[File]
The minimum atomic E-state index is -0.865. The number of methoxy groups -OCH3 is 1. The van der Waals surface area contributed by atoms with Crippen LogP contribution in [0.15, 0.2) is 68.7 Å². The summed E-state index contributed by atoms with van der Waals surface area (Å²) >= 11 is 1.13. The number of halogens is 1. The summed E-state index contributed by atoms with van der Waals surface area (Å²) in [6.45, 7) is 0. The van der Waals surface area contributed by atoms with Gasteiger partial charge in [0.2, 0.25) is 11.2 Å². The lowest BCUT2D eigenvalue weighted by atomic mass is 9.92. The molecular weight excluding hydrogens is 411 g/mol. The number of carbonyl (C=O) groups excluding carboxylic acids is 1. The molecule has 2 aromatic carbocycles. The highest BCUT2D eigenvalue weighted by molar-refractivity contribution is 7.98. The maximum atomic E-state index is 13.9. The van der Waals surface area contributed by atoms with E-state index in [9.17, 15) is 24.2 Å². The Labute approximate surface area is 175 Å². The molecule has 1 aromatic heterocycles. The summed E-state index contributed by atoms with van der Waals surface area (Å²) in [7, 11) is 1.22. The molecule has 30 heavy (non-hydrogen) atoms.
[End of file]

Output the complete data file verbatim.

The minimum atomic E-state index is -0.865. The number of methoxy groups -OCH3 is 1. The van der Waals surface area contributed by atoms with Crippen LogP contribution in [0.15, 0.2) is 68.7 Å². The summed E-state index contributed by atoms with van der Waals surface area (Å²) >= 11 is 1.13. The number of halogens is 1. The summed E-state index contributed by atoms with van der Waals surface area (Å²) in [6.45, 7) is 0. The van der Waals surface area contributed by atoms with Gasteiger partial charge in [0.2, 0.25) is 11.2 Å². The lowest BCUT2D eigenvalue weighted by atomic mass is 9.92. The molecular weight excluding hydrogens is 411 g/mol. The number of carbonyl (C=O) groups excluding carboxylic acids is 1. The molecule has 2 aromatic carbocycles. The highest BCUT2D eigenvalue weighted by molar-refractivity contribution is 7.98. The maximum atomic E-state index is 13.9. The van der Waals surface area contributed by atoms with E-state index in [9.17, 15) is 24.2 Å². The Labute approximate surface area is 175 Å². The molecule has 1 aromatic heterocycles. The summed E-state index contributed by atoms with van der Waals surface area (Å²) in [7, 11) is 1.22. The molecule has 30 heavy (non-hydrogen) atoms.